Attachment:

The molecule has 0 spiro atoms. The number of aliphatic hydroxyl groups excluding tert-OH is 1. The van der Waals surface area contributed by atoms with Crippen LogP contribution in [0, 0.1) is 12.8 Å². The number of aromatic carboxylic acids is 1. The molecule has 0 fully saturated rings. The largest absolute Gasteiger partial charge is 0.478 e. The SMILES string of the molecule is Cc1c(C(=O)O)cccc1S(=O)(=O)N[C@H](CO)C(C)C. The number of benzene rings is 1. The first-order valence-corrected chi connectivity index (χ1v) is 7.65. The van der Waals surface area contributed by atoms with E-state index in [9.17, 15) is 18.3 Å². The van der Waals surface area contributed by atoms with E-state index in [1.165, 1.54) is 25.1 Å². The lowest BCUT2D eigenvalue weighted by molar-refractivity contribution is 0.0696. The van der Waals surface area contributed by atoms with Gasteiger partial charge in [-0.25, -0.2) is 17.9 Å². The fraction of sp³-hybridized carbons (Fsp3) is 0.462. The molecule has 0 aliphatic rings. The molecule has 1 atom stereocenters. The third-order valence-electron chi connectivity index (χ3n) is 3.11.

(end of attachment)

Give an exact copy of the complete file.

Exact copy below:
The molecule has 0 spiro atoms. The number of aliphatic hydroxyl groups excluding tert-OH is 1. The van der Waals surface area contributed by atoms with Crippen LogP contribution in [0, 0.1) is 12.8 Å². The number of aromatic carboxylic acids is 1. The molecule has 0 fully saturated rings. The largest absolute Gasteiger partial charge is 0.478 e. The SMILES string of the molecule is Cc1c(C(=O)O)cccc1S(=O)(=O)N[C@H](CO)C(C)C. The number of benzene rings is 1. The first-order valence-corrected chi connectivity index (χ1v) is 7.65. The van der Waals surface area contributed by atoms with E-state index in [9.17, 15) is 18.3 Å². The van der Waals surface area contributed by atoms with E-state index in [1.165, 1.54) is 25.1 Å². The lowest BCUT2D eigenvalue weighted by molar-refractivity contribution is 0.0696. The van der Waals surface area contributed by atoms with Gasteiger partial charge in [-0.25, -0.2) is 17.9 Å². The fraction of sp³-hybridized carbons (Fsp3) is 0.462. The molecule has 0 aliphatic rings. The molecule has 1 atom stereocenters. The third-order valence-electron chi connectivity index (χ3n) is 3.11.